While I was attending the Second Annual AutoID & Sensing Event last week, I was struck anew by the ways in which the combined technologies of RFID, wireless sensor networking, and the sensors used with both could provide big-picture views of activity that are simply unobtainable by other means. Let me explain.
Consider the world of fleet management, in which a variety of technologies are used to keep track of a fleet of vehicles, monitoring their location, speed, fuel-usage, and a variety of other important indicators. Has it been possible to get this much data in real-time ever before? I'd say no.
Asset tracking provides the ability to assign a unique ID to an object, and then monitor its location and the conditions it experiences throughout its journey through the supply chain) means that companies who want to track cargo or other valuables can do so, discovering exactly where their goods are at any time.
Consider the USDA's aim to trace food in a reliable, standardized manner, from farm to food processor to aid in identifying sources of food-borne illness. I'll ignore the question of whether this is anything like a fair shake to small farmers and merely note that this entire project could not exist if we didn't already have the technology to make it happen.
Now consider the SENSEable City Lab's Trash Track project which has the laudable goal of shining some light on what happens to our trash in cities, including how and where and when we recycle. The project involved placing small tags that incorporated a motion sensor and a wireless module (first generation tags used a GSM cellular modem while second-generation tags use GPS and CDMA cell-tower trilatereration) to provide location readings. Any time the tag moved, it would send a position reading. Any time it didn't move for a while it would go into a low-power hibernation mode. So, at the inception of the product, volunteers brought in pieces of trash (the researchers had a wishlist of recyclable objects), stuck a tag on 'em and took a photo to document them. And then they threw them away and the researchers started collecting data as the various items phoned home. And let me tell you, watching Steve Miles' presentation at the event, which included a video showing the path that the various tagged pieces of trash took over the next days, weeks, months, was eye-opening to say the least. Seeing where the metal went, where the compact fluorescent bulbs went, and just the huge distances traveled by some of the items was amazing.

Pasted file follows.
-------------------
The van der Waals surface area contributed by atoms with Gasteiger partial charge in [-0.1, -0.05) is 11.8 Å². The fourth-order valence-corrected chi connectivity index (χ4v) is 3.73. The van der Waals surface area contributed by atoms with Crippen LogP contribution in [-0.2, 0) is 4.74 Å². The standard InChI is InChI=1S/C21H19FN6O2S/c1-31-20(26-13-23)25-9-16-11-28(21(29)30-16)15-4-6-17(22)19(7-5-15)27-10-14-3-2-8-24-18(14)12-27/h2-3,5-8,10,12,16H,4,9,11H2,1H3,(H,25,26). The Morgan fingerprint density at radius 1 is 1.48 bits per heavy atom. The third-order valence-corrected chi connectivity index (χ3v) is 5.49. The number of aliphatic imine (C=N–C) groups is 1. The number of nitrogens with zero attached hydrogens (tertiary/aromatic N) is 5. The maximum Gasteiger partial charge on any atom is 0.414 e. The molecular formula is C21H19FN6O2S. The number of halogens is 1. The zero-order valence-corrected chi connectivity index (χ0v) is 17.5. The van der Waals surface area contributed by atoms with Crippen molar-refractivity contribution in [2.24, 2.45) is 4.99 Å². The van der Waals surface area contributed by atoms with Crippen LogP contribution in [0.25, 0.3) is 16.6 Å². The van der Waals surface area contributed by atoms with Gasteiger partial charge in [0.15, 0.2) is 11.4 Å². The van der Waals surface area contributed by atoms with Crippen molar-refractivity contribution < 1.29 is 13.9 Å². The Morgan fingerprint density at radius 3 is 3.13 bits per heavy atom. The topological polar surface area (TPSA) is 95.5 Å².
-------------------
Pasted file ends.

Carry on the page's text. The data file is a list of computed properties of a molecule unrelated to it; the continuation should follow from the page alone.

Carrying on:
Fundamentally, if you want to understand what's going on in any given process, you have to find some way to gather data. The location-aware technologies that exist now can provide the sorts of big-picture overviews that have simply never been possible before. And this opens up new opportunities to design and manage the flows of things, people, and information in completely new (and hopefully better) ways.